HOT OFF THE PRESS – Mains Roads WA Told To Engage Freo People On The New Traffic Bridge

Last Thursday night, at Tannock Hall, Notre Dame University, Fremantle, the Mains Roads WA proposal to replace the historic Traffic Bridge across the Derbarl Yerrigan/Swan River from North Fremantle to Fremantle was the subject of wide and animated discussion at a major public event.

Here’s the earlier opinion piece by Rebecca Clarkson raising a raft of concerning issues about the proposal, that led to the public event.

At the public event, informed panel members and many from the Freo community demanded that the obvious ‘person’ absent from event – notwithstanding that they had been invited – Main Roads WA, should engage with Freo people directly to respond to the sorts of issues raised by Rebecca Clarkson and identified during the meeting.


As of this morning, Thursday morning, 6 August 2020, Rita Saffioti, the Minister for Transport, and Planning has announced that the McGowan Government is seeking community feedback on the project to replace the Fremantle Traffic Bridge across the Swan River.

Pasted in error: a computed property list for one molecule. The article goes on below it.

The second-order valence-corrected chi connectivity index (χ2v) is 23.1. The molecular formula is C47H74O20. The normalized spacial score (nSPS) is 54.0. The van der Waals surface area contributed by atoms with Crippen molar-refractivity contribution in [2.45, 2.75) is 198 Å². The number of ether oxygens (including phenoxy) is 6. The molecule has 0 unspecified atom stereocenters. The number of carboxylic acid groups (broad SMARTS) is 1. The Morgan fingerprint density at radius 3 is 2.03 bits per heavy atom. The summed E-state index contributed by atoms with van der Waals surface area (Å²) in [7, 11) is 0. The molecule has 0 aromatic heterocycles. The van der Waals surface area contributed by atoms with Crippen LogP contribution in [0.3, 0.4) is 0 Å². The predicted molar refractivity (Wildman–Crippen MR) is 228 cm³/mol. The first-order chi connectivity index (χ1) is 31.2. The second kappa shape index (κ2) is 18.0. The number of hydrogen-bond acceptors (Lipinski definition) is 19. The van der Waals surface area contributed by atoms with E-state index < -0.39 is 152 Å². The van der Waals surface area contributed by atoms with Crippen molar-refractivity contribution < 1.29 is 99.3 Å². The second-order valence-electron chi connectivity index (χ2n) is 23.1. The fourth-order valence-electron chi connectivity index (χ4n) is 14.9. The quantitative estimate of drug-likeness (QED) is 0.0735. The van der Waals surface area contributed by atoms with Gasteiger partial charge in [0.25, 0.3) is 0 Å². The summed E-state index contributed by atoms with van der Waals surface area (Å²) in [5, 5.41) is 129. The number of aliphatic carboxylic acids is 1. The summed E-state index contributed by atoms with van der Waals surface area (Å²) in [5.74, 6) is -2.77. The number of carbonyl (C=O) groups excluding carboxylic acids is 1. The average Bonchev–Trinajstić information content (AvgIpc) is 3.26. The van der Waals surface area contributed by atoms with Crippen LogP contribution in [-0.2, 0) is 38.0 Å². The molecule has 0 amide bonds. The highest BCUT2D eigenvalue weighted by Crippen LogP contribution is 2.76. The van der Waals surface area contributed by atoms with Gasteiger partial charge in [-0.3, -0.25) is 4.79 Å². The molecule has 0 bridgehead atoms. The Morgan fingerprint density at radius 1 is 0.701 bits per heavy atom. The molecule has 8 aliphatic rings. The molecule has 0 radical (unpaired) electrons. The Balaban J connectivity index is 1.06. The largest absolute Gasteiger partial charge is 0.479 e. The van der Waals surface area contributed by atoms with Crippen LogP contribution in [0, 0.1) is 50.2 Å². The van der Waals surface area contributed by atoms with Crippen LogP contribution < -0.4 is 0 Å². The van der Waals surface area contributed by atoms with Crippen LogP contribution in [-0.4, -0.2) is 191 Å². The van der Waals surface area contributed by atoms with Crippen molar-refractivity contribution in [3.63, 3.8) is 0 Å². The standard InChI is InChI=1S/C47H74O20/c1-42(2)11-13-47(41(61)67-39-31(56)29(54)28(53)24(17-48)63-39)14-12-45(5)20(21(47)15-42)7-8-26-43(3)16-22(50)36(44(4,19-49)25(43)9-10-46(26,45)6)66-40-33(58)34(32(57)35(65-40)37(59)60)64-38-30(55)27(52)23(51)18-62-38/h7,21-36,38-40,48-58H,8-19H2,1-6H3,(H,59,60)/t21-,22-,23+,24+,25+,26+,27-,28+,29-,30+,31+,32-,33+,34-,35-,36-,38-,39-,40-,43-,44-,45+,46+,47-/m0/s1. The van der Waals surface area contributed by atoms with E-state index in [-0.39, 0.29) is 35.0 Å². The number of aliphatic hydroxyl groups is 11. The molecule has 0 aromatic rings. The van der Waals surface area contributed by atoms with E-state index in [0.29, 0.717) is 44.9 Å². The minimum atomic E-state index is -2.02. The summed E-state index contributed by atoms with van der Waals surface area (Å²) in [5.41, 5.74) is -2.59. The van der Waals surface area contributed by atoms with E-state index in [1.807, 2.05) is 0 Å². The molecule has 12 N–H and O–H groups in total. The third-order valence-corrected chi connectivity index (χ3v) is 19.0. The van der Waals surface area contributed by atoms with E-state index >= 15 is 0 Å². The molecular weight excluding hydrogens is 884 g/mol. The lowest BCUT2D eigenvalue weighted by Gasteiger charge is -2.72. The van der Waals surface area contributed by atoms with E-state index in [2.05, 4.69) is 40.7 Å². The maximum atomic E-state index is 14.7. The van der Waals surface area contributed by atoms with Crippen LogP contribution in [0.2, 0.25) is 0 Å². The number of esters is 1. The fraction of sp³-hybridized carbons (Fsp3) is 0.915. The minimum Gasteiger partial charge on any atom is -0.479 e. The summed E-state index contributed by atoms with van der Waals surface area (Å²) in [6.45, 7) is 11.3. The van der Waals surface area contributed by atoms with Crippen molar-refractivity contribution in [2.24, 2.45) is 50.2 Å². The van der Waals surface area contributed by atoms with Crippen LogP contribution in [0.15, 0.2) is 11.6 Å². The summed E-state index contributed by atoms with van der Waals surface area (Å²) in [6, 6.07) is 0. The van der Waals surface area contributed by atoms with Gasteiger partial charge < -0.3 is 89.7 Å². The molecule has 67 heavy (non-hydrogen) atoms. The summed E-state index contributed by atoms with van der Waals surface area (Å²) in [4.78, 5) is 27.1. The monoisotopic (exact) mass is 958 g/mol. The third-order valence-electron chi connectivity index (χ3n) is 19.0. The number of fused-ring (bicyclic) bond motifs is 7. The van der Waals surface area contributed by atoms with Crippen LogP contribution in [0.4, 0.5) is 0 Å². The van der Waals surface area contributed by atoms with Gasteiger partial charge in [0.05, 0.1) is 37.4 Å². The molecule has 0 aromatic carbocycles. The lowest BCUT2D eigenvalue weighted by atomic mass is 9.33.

Her announcement says that Swan River Crossings project involves the replacement of the deteriorated Fremantle Traffic Bridge with a new solution that considers future needs for road, rail, walking, cycling and boating.
She also noted that Infrastructure Australia listed the bridge replacement as a national priority in its 2019 Infrastructure Priority List following earlier submissions from the State Government.
Ms Saffioti explains that the project is ‘highly complex and is situated in a challenging area’. To get the project to its current phase of planning and investigation, she states that the State Government has been consulting with a variety of stakeholders, including the City of Fremantle, and that The Mayor of Fremantle and the City’s executive are represented on the Project Steering Committee.